Incidentally, on the matter of the enormous number of Christian sects you quoted, I am no expert, but I expect that a large number of those are just congregations. Many Christians do not affiliate themselves with one of the main groups, but just set up a church and see themselves just as Christian. I doubt they would see themselves as separate sects. Just to clarify, however, I am not a Christian, this is just what I think is most likely.
I would also like to ask you about one point in your list of the central tenets, or pillars, of Islam. (not directly on the topic of the thread, sorry, I know!) You said that one is the hajj pilgrimage. Is there any recognised timeframe that this is supposed to take place in? Or can it be at any time? And is there any dispensation for poorer Muslims who cannot afford to make the trip?
And what do you mean by "divine destiny"?
With regards to your questions about hajj do you mean timeframe in the year or time frame in your life?
There is a specific time of the year in which people perform the hajj. It is in the first 9 days of the Islamic month Dhul Hijjah. If you make the pilgrimage at any other time of year it is not considered 'Hajj' so you havent fulfilled that pillar but it is considered a minor pilgrimage (called umrah) which you are still rewarded for.
There is no specific time in your life that you should perform hajj. Many muslims tend to leave the performance of the hajj until they are much older but obviously you can not gurantee how long you will live for so if you have the money to go on hajj you really should do it as soon as you can. Another thing is if you leave the hajj until you are older sometimes it can be more difficult for you to perform because of the physical demands of performing the rituals. For example my husband, my mum and I went last year and at times you are walking relatively long distances (not marathons but lets say sometimes you can be walking for an hour or even longer) which can be a lot harder for somebody older (we saw a few elderly people struggling) then it is for someone in their prime. Dealing with the crowds can also be more distressing for those who are weaker due to age, health or general frailty.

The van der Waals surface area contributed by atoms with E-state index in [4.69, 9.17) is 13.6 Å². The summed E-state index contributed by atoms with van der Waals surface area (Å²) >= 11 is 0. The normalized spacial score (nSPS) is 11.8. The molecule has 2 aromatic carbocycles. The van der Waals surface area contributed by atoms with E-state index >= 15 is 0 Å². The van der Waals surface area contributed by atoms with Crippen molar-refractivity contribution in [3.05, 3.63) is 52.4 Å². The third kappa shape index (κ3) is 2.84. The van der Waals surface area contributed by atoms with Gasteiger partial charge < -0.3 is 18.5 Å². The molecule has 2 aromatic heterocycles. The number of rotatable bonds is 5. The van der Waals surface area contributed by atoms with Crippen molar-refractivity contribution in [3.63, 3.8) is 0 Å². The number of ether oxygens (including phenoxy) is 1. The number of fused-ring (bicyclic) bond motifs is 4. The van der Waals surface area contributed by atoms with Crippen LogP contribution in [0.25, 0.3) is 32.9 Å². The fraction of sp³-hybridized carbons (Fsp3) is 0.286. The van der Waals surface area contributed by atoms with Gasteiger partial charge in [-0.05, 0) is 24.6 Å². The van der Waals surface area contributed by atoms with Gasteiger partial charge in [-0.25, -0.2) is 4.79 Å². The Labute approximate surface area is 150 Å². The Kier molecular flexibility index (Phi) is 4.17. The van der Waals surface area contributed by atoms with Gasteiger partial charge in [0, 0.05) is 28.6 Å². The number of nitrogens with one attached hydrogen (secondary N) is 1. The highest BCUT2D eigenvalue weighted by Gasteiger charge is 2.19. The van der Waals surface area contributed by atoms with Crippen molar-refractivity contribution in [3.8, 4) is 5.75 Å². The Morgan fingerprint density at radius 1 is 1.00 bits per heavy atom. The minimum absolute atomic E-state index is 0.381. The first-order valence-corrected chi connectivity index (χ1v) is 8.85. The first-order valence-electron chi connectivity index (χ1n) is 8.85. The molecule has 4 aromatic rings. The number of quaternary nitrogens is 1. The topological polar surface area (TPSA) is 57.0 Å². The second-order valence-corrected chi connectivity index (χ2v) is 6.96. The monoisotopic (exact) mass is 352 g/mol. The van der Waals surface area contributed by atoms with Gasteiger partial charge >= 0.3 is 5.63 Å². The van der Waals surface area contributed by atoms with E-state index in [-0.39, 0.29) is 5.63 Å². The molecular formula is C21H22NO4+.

In general all muslim scholars agree that those who are too poor or too sick to perform hajj are exempted from the obligation of performing it. Sometimes wealthy muslims will 'sponsor' the hajj of poorer muslims where they pay for them to go and cover all their costs/needs. In this way they share the reward without detracting from the person performing hajj but you really should have performed the hajj first (as it is an obligation on you first) before you start sending other people on hajj. Some people also believe you can appoint somebody to perform the hajj on your behalf (there is a difference of opnion on this point I think) but again that person needs to have completed the hajj for themselves first. All muslims are obligated to go on hajj at least once after that you can go as many times as you like or never again if you like. I met one woman when I went on hajj who had been on hajj nine times consecutively. The amazing thing was that she was in her 70s and had travelled on her own (with a tour group but without any family or friends from home). She was quite tough. I think she had been able to go so many times because she had several kids who each took turns to pay for their mum to go on hajj every year. It was really sweet actually.
Divine destiny is basically your destiny or fate. We believe that certain things about your life are decided before you are even born for example when and how you will die, whether you will be rich or poor, happy or sad, who you will marry, whether you will have kids etc. The good and the bad things in life are both controlled by and destined for you by God.
*appoint somebody to perform the hajj for you if you are too sick to go
I thought it was unacceptable as she should have led women only in prayer, but i guess she wanted to cause controversy, so there u have it.